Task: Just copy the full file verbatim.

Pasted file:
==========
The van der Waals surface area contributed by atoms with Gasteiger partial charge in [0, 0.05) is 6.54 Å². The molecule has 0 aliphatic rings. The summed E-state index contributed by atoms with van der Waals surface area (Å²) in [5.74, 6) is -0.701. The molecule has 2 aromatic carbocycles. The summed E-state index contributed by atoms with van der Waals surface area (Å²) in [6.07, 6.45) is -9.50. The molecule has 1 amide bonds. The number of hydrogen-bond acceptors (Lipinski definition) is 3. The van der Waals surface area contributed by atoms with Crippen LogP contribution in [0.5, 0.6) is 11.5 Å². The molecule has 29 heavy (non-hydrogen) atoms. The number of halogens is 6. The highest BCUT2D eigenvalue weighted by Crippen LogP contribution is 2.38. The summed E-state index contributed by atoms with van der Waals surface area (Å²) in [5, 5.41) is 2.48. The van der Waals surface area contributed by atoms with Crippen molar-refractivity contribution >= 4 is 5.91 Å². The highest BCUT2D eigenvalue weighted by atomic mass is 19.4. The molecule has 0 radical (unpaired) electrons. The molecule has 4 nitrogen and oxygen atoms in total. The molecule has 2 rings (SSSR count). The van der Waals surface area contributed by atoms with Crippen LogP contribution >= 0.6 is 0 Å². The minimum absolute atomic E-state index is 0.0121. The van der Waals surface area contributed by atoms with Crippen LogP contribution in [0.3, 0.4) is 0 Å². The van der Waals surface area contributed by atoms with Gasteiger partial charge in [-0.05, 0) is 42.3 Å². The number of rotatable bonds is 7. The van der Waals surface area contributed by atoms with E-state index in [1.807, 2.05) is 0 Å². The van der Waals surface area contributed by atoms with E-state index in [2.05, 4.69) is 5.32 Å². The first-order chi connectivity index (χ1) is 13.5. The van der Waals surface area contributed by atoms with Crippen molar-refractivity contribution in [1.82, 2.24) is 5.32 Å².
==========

The van der Waals surface area contributed by atoms with Gasteiger partial charge in [0, 0.05) is 6.54 Å². The molecule has 0 aliphatic rings. The summed E-state index contributed by atoms with van der Waals surface area (Å²) in [5.74, 6) is -0.701. The molecule has 2 aromatic carbocycles. The summed E-state index contributed by atoms with van der Waals surface area (Å²) in [6.07, 6.45) is -9.50. The molecule has 1 amide bonds. The number of hydrogen-bond acceptors (Lipinski definition) is 3. The van der Waals surface area contributed by atoms with Crippen LogP contribution in [0.5, 0.6) is 11.5 Å². The molecule has 29 heavy (non-hydrogen) atoms. The number of halogens is 6. The highest BCUT2D eigenvalue weighted by Crippen LogP contribution is 2.38. The summed E-state index contributed by atoms with van der Waals surface area (Å²) in [5, 5.41) is 2.48. The van der Waals surface area contributed by atoms with Crippen molar-refractivity contribution >= 4 is 5.91 Å². The highest BCUT2D eigenvalue weighted by atomic mass is 19.4. The molecule has 0 radical (unpaired) electrons. The molecule has 4 nitrogen and oxygen atoms in total. The molecule has 2 rings (SSSR count). The van der Waals surface area contributed by atoms with Crippen LogP contribution >= 0.6 is 0 Å². The minimum absolute atomic E-state index is 0.0121. The van der Waals surface area contributed by atoms with Crippen LogP contribution in [0.3, 0.4) is 0 Å². The van der Waals surface area contributed by atoms with Gasteiger partial charge in [-0.05, 0) is 42.3 Å². The number of rotatable bonds is 7. The van der Waals surface area contributed by atoms with E-state index in [1.807, 2.05) is 0 Å². The van der Waals surface area contributed by atoms with E-state index in [2.05, 4.69) is 5.32 Å². The first-order chi connectivity index (χ1) is 13.5. The van der Waals surface area contributed by atoms with Crippen molar-refractivity contribution in [1.82, 2.24) is 5.32 Å².